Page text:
a/A/@ controls AUX pin
I2C (mod spd)=( 0 0 )
*———-*
I2C>

Notice that the voltages have changed on the pins and that power and pull-ups is ON.
Here is where I’m going to help you cheat a bit, normally we would run a macro I2C>(1) or enter (1) at the prompt, this sniffs the available addresses for you but for now lets get straight to issuing a few commands against the Blinkm.

The default Blinkm script is still running so we need to stop it.
[0x00 “o”] stop the running script on the Blinkm

I2C>[0x00 “o”]
I2C START BIT
WRITE: 0x00 ACK
WRITE: “o ACK”
I2C STOP BIT
I2C>

The Blinkm default script should now be off and the led will be lit at the colour the script happened to be in when we issued the stop command. In the image below I stopped it when it was in the off cycle.
wpid-img_0463-2011-08-21-11-39.jpg

The Blinkm address is 7-bit plus one bit for R/W. Blinkm 0x09 is 0x12 for writing and 0x13 for reading.

[0x12 “a” {0x13 r] read the address of Blinkm 0x09

I2C>[0x12 “a” {0x13 r]
I2C START BIT
WRITE: 0x12 ACK
WRITE: “a ACK”
I2C START BIT
WRITE: 0x13 ACK
READ: 0x09
NACK
I2C STOP BIT
I2C>

Lets set the LED to Red.
[0x12 “n” 0xff 0x00 0x00] set Blinkm 0x09 to Red

I2C>[0x12 “n” 0xff 0x00 0x00]
I2C START BIT
WRITE: 0x12 ACK
WRITE: “n ACK”
WRITE: 0xFF ACK
WRITE: 0x00 ACK
WRITE: 0x00 ACK
I2C STOP BIT
I2C>

wpid-img_0465-2011-08-21-11-39.jpg

Ok to confirm we have set the address for Red we can check the current colour.
[0x12 “g” {0x13 rrr] read the current colour of Blinkm 0x09

I2C>[0x12 “g” {0x13 rrr]
I2C START BIT
WRITE: 0x12 ACK
WRITE: “g ACK”
I2C START BIT
WRITE: 0x13 ACK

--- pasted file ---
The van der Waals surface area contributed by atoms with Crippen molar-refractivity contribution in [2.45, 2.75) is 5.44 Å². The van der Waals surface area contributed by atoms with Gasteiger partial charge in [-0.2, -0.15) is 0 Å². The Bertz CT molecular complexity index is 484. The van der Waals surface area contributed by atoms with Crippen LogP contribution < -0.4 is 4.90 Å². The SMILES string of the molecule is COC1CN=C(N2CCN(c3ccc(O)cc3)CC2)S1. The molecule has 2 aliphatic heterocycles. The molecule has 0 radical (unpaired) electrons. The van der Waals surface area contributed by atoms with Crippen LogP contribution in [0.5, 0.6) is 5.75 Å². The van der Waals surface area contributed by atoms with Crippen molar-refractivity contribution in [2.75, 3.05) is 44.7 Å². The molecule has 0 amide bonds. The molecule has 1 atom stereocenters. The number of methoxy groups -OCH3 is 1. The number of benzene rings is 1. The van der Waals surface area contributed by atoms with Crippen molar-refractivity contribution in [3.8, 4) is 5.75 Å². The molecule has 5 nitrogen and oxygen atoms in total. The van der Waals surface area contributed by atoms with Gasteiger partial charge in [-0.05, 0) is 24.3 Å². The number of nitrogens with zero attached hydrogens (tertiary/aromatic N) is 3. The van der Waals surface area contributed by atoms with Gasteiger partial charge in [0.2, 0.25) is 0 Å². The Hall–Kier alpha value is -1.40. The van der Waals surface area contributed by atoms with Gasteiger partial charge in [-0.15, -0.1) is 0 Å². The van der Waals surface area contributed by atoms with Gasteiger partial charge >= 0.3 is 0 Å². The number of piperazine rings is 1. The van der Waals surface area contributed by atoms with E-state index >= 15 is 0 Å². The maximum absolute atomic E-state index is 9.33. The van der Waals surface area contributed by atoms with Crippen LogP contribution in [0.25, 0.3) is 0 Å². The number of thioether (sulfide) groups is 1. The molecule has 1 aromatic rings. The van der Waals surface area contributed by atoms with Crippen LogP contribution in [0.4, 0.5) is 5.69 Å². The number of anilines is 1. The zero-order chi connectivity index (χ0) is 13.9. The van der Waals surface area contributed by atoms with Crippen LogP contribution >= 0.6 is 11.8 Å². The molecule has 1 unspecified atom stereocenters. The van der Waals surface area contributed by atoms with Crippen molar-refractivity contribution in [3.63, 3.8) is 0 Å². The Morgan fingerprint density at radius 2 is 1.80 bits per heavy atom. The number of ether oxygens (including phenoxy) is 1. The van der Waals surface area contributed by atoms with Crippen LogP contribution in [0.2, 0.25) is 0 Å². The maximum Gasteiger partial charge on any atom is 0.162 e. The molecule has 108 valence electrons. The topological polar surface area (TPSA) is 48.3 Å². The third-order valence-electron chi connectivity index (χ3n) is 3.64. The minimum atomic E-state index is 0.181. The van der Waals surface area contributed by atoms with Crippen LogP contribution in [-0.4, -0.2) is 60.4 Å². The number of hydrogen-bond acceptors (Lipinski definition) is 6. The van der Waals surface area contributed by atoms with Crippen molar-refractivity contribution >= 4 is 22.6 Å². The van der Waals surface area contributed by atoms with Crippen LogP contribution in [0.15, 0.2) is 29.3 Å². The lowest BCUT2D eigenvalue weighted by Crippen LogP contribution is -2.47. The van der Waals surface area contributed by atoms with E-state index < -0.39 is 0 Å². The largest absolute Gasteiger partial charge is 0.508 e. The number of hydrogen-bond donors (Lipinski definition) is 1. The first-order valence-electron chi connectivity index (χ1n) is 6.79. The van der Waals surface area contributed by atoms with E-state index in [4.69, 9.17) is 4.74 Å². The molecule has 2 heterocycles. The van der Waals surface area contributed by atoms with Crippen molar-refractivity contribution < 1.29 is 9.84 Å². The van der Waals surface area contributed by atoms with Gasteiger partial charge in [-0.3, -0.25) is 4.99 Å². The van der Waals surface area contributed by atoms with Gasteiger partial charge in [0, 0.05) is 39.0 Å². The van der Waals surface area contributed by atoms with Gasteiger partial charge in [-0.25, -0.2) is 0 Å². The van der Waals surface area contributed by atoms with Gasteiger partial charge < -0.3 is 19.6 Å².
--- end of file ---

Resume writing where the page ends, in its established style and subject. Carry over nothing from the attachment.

READ: 0xFF
READ: ACK 0x00
READ: ACK 0x00
NACK
I2C STOP BIT
I2C>

Alright, it works the term ‘Bus Pirate’ is apt but we haven’t actually done any sniffing of what is actually available to us as addresses.

Sure we can look at the Blinkm data sheet but lets do the address sniff then to see what devices we have access to.

I2C>(1)
Searching I2C address space. Found devices at:
0x00(0x00 W) 0x12(0x09 W) 0x13(0x09 R) 0x14(0x0A W) 0x15(0x0A R) 0x16(0x0B W) 0x
17(0x0B R) 0x18(0x0C W) 0x19(0x0C R) 0x1A(0x0D W) 0x1B(0x0D R) 0x1C(0x0E W) 0x1D
(0x0E R) 0x1E(0x0F W) 0x1F(0x0F R) 0x20(0x10 W) 0x21(0x10 R) 0x22(0x11 W) 0x23(0
x11 R) 0x24(0x12 W) 0x25(0x12 R) 0x26(0x13 W) 0x27(0x13 R) 0x28(0x14 W) 0x29(0x1
4 R) 0x2A(0x15 W) 0x2B(0x15 R) 0x2C(0x16 W) 0x2D(0x16 R) 0x2E(0x17 W) 0x2F(0x17
R) 0x30(0x18 W) 0x31(0x18 R) 0x32(0x19 W) 0x33(0x19 R) 0x34(0x1A W) 0x35(0x1A R)
0x36(0x1B W) 0x37(0x1B R) 0x38(0x1C W) 0x39(0x1C R) 0x3A(0x1D W) 0x3B(0x1D R) 0
x3C(0x1E W) 0x3D(0x1E R) 0x3E(0x1F W) 0x3F(0x1F R) 0x40(0x20 W) 0x41(0x20 R) 0x4
2(0x21 W) 0x43(0x21 R) 0x44(0x22 W) 0x45(0x22 R) 0x46(0x23 W) 0x47(0x23 R) 0x48(
0x24 W) 0x49(0x24 R) 0x4A(0x25 W) 0x4B(0x25 R) 0x4C(0x26 W) 0x4D(0x26 R) 0x4E(0x
27 W) 0x4F(0x27 R) 0x50(0x28 W) 0x51(0x28 R) 0x52(0x29 W) 0x53(0x29 R) 0x54(0x2A
W) 0x55(0x2A R) 0x56(0x2B W) 0x57(0x2B R) 0x58(0x2C W) 0x59(0x2C R) 0x5A(0x2D W
) 0x5B(0x2D R) 0x5C(0x2E W) 0x5D(0x2E R) 0x5E(0x2F W) 0x5F(0x2F R) 0x60(0x30 W)
0x61(0x30 R) 0x62(0x31 W) 0x63(0x31 R) 0x64(0x32 W) 0x65(0x32 R) 0x66(0x33 W) 0x
67(0x33 R) 0x68(0x34 W) 0x69(0x34 R) 0x6A(0x35 W) 0x6B(0x35 R) 0x6C(0x36 W) 0x6D
(0x36 R) 0x6E(0x37 W) 0x6F(0x37 R) 0x70(0x38 W) 0x71(0x38 R) 0x72(0x39 W) 0x73(0
x39 R) 0x74(0x3A W) 0x75(0x3A R) 0x76(0x3B W) 0x77(0x3B R) 0x78(0x3C W) 0x79(0x3
C R) 0x7A(0x3D W) 0x7B(0x3D R) 0x7C(0x3E W) 0x7D(0x3E R) 0x7E(0x3F W) 0x7F(0x3F
R) 0x80(0x40 W) 0x81(0x40 R) 0x82(0x41 W) 0x83(0x41 R) 0x84(0x42 W) 0x85(0x42 R)
0x86(0x43 W) 0x87(0x43 R) 0x88(0x44 W) 0x89(0x44 R) 0x8A(0x45 W) 0x8B(0x45 R) 0